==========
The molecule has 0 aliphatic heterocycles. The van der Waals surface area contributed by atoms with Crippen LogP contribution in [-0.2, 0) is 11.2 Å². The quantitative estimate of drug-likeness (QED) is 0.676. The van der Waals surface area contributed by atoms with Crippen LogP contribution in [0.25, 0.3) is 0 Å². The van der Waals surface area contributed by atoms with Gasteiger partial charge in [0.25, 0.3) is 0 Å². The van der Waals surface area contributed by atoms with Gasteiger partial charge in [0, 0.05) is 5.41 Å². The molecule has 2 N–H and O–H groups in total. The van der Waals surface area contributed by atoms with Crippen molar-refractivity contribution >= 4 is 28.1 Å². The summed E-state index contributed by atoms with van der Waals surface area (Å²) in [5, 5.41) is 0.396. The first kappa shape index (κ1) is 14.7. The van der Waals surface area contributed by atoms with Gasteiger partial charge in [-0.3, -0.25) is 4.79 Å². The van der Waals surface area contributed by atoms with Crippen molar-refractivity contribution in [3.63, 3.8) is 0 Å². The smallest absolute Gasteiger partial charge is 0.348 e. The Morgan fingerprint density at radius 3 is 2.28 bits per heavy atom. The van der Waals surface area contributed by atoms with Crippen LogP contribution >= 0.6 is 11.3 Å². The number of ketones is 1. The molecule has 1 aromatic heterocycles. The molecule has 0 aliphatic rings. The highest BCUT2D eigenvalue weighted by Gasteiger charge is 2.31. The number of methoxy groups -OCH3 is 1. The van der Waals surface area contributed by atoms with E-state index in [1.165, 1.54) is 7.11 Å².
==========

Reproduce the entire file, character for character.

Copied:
The molecule has 0 aliphatic heterocycles. The van der Waals surface area contributed by atoms with Crippen LogP contribution in [-0.2, 0) is 11.2 Å². The quantitative estimate of drug-likeness (QED) is 0.676. The van der Waals surface area contributed by atoms with Crippen LogP contribution in [0.25, 0.3) is 0 Å². The van der Waals surface area contributed by atoms with Gasteiger partial charge in [0.25, 0.3) is 0 Å². The van der Waals surface area contributed by atoms with Gasteiger partial charge in [0, 0.05) is 5.41 Å². The molecule has 2 N–H and O–H groups in total. The van der Waals surface area contributed by atoms with Crippen molar-refractivity contribution >= 4 is 28.1 Å². The summed E-state index contributed by atoms with van der Waals surface area (Å²) in [5, 5.41) is 0.396. The first kappa shape index (κ1) is 14.7. The van der Waals surface area contributed by atoms with Gasteiger partial charge in [-0.3, -0.25) is 4.79 Å². The van der Waals surface area contributed by atoms with Crippen molar-refractivity contribution in [3.63, 3.8) is 0 Å². The smallest absolute Gasteiger partial charge is 0.348 e. The Morgan fingerprint density at radius 3 is 2.28 bits per heavy atom. The van der Waals surface area contributed by atoms with Crippen LogP contribution >= 0.6 is 11.3 Å². The number of ketones is 1. The molecule has 1 aromatic heterocycles. The molecule has 0 aliphatic rings. The highest BCUT2D eigenvalue weighted by Gasteiger charge is 2.31. The number of methoxy groups -OCH3 is 1. The van der Waals surface area contributed by atoms with E-state index in [1.165, 1.54) is 7.11 Å².